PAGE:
|European Case Law Identifier:||ECLI:EP:BA:2000:T091498.20000922|
|Date of decision:||22 September 2000|
|Case number:||T 0914/98|
|IPC class:||B60R 19/42
|Language of proceedings:||EN|
|Download and more information:||
|Title of application:||Safety beam|
|Applicant name:||SSAB HardTech Aktiebolag|
|Opponent name:||Benteler AG|
|Relevant legal provisions:||
|Keywords:||Substantial procedural violation (yes)
Reimbursement of appeal fee (yes)
Remittal to first instance (yes)
Summary of Facts and Submissions
I. European patent No. 0 662 053 was granted on 9 April 1997 on the basis of European patent application No. 93 922 109.9.
Claim 1 of the granted patent reads as follows:
"A bar construction, in the form of a vehicle mounted safety bar for protection in the event of collisions, particularly side-on collisions, said bar having a generally trapezoidal and open cross-section which includes a centre-flange (6) which is embraced by two webs (7), and a side-flange (8) which extends outwardly on each side of the bar and connects with a respective web (7), wherein the bar optionally includes a first section (1) of constant cross-section in the centre part of the bar, and wherein the centre-flange (6) optionally includes a channel (9), the bottom of which is located in the same plane as the side flange (8), characterized in that the bar includes at least one second section (2) which has a centre-flange (6) whose width (b) decreases towards one end (5) of the bar, the second bar section (2) has a generally constant height (h), a transition part (3,4) of generally trapezoidal shape is located between the second section (2) and said one bar end (5), and in that the transition part has a height (h) which decreases towards one end of the bar."
II. The granted patent was opposed by the present appellants on the grounds that its subject-matter lacked novelty and/or inventive step (Article 100(a) EPC).
In the notice of opposition the appellants argued in essence that a bar construction as defined in claim 1 was fully anticipated by JP-A-1 240 322 (D1) or insofar as the bar disclosed there might not be considered to meet the requirement that it has an open cross-section then it would be obvious to modify it in this sense having regard to JP-A-56-50813 (D2).
III. The respondents (proprietors of the patent) filed a reply to the notice of opposition on 30 June 1998 which was posted to the appellants on 9 July 1998 with a short communication of the formalities officer of the Opposition Division with the invitation to "please take note".
IV. The decision of the Opposition Division rejecting the opposition was posted to the parties on 4 August 1998. The cover sheet of the decision bears the information "to EPO postal service 30/07/98" (cf. decision G 12/91, OJ EPO 1994, 285).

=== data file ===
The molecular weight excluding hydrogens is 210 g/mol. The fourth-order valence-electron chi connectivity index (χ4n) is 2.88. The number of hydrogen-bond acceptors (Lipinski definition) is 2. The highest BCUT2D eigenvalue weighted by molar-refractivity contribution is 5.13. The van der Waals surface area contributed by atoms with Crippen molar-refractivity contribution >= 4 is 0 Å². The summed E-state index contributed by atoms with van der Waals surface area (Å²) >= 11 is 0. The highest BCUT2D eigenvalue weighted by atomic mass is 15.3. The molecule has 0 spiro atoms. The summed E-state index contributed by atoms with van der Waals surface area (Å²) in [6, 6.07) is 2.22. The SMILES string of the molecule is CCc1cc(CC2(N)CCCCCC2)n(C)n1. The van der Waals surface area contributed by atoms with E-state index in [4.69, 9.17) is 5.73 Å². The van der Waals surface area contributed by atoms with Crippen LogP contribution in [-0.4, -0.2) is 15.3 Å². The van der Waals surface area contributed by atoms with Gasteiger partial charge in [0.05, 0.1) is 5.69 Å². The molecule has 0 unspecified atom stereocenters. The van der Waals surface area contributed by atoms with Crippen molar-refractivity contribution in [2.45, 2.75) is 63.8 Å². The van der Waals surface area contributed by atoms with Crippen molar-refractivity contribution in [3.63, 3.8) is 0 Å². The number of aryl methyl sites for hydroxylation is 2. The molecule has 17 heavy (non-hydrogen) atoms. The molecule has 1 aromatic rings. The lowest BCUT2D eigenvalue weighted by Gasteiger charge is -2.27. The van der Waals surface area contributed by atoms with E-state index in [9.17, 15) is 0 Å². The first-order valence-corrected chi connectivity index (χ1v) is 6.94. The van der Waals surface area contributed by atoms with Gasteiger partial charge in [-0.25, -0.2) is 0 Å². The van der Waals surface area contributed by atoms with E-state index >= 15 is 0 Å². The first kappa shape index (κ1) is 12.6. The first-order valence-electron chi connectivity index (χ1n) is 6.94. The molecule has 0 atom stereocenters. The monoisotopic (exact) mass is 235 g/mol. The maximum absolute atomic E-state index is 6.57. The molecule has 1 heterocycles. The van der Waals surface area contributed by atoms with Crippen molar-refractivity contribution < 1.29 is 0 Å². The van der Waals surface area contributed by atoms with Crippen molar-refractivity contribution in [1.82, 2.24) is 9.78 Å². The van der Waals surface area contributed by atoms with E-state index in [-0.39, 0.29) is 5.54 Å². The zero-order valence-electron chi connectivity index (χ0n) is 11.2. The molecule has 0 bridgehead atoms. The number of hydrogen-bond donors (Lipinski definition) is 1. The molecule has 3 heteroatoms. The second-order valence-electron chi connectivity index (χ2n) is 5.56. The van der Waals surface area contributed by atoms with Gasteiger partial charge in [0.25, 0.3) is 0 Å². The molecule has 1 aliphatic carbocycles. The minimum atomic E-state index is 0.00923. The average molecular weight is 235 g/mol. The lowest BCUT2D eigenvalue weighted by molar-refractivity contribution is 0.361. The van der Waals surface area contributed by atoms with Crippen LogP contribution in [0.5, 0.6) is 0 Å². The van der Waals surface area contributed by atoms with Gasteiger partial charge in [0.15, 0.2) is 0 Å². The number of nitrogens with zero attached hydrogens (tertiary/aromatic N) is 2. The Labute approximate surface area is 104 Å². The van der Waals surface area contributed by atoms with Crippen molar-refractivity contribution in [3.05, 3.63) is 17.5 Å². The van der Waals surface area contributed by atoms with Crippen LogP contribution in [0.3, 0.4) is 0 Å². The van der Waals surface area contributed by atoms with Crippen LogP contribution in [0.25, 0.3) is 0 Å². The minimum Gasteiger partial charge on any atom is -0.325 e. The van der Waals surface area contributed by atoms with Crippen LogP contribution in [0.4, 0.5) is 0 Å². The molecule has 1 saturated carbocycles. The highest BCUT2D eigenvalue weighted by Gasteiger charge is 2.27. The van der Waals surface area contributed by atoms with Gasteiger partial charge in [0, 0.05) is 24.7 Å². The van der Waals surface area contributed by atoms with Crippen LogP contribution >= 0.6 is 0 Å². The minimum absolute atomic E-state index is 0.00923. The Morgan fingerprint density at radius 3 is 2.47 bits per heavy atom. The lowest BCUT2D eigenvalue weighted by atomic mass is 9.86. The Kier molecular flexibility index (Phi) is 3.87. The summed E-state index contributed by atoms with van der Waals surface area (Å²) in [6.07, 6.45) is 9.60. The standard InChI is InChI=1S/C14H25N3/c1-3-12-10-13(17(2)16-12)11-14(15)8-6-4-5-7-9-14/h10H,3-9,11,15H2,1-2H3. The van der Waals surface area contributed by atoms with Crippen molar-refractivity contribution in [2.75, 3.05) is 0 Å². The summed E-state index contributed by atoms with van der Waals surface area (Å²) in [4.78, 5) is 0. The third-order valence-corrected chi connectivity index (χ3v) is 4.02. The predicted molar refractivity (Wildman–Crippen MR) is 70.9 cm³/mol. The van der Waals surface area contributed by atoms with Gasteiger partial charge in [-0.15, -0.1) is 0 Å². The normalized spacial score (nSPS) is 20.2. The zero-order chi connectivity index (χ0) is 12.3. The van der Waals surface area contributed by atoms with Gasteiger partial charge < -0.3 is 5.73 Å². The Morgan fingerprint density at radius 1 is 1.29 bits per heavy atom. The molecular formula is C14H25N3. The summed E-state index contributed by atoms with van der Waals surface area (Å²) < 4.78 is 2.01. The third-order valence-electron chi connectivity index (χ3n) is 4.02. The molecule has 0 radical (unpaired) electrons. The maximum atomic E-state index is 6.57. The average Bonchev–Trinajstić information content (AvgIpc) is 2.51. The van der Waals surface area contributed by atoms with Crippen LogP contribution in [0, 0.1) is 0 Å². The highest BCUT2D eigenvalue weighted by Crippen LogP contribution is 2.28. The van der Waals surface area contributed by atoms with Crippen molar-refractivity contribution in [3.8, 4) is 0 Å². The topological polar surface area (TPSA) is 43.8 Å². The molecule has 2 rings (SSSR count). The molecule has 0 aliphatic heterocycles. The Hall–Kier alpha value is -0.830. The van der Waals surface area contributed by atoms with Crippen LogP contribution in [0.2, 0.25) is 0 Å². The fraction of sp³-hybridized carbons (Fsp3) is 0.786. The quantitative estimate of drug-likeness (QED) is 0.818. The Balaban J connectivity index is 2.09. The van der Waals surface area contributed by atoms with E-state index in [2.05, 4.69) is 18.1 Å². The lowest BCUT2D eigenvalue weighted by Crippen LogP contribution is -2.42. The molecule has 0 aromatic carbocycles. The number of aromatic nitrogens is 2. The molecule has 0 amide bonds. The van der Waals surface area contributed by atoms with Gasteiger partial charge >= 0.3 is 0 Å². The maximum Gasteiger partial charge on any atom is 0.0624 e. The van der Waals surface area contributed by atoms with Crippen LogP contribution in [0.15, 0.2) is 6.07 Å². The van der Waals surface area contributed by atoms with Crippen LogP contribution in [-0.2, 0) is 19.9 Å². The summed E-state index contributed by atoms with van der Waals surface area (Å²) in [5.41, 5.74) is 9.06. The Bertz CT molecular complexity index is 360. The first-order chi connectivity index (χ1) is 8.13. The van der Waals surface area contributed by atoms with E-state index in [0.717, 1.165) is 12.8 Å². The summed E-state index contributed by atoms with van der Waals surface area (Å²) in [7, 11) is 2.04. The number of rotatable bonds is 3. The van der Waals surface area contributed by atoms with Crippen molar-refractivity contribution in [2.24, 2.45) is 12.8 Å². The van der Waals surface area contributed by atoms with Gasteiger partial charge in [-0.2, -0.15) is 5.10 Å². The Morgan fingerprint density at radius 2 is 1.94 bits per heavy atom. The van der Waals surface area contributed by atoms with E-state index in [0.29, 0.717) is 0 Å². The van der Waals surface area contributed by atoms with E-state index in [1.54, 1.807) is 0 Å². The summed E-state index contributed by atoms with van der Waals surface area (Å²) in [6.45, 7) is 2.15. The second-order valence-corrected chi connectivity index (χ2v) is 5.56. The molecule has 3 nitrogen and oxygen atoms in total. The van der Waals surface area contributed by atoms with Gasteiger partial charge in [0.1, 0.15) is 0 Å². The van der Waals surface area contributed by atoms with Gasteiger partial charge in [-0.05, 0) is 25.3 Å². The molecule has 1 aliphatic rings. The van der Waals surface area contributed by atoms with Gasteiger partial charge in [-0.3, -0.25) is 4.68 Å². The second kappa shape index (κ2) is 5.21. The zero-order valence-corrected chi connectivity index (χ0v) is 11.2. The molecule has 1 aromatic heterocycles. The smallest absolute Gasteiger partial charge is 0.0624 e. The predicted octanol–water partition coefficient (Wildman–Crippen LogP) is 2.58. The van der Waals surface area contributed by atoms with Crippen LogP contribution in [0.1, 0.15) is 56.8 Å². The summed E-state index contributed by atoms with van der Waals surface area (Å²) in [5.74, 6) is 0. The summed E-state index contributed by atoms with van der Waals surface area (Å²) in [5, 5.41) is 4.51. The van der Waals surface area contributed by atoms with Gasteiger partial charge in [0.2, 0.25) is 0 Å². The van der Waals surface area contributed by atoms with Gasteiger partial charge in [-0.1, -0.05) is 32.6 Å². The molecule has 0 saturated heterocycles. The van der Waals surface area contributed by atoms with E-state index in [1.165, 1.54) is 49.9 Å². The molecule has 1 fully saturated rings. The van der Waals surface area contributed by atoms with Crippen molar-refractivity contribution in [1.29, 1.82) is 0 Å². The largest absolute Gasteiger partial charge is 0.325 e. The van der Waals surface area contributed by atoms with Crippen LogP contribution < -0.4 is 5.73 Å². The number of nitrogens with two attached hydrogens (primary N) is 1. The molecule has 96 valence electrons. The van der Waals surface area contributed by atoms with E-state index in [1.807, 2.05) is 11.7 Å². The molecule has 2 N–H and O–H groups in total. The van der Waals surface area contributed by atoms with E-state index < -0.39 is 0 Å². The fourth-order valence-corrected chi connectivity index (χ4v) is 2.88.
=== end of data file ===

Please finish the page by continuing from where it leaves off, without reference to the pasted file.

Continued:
V. An appeal against this decision was filed on 12. September 1998 and the fee for appeal paid at the same time. The statement of grounds of appeal was received on 27 November 1998.
VI. Oral proceedings before the Board were held on 22. September 2000.
The appellants requested that the decision under appeal be set aside and the case remitted to the first instance for further examination (main request) or in the alternative that the patent be revoked (auxiliary request). They also requested reimbursement of the appeal fee.
The respondents requested that the appeal be dismissed and the patent maintained unamended.
VII. In support of their main request the appellants argued substantially as follows:
After receiving the reply of the respondents to the notice of opposition on 13 July 1998 the representative of the appellants had recognised that it would be necessary to address the issues raised therein and had done everything within his power to make a speedy response. In particular he had faxed a copy of the respondent's reply to the appellants on the same day he received it and on 28 July 1998 had sent them his comments. The posting of the decision already on 4. August had robbed the appellants of any realistic opportunity of commenting on the arguments raised by the respondents, arguments on which the Opposition Division had heavily relied in the reasoning of its decision. This was a clear infringement of the appellants' right to be heard enshrined in Article 113(1) EPC. The only proper way of rectifying this was to remit the case to the Opposition Division for further examination.
VIII. The arguments of the respondents in reply can be summarised as follows:
The contested decision did not rely on any new facts or evidence introduced in the reply of the respondents to the notice of opposition. It had been established in decision T 494/95 (referred to on page 413 of the compendium "Case Law of the Board of Appeal of the EPO", 3rd edition 1998) that in situtations such as this there was no requirement imposed on the Opposition Division by any provision of the EPC to wait until the appellants had filed further submissions. The underlying principle which should guide the conduct of the opposition proceedings was that of equality of treatment of the parties. That had clearly been guaranteed in the present case. The appellants had had the opportunity to present their case in the notice of opposition and the respondents had answered it in their reply. Furthermore, even if the time involved for filing a further reply by the appellants had been limited it would certainly have been sufficient to inform the Opposition Division that a reply was intended. The contested decision was therefore not tainted by a substantial procedural violation which would justify remitting the matter to the Opposition Division. In any case, even if the Board were to decide otherwise, it should refrain from making a remittal as this would place an unfair burden on the respondents in the pursuit of their rights deriving from the patent, which was being infringed by the appellants.
Reasons for the Decision
1. The appeal complies with the formal requirements of Articles 106 to 108 and Rules 1(1) and 64 EPC. It is therefore admissible.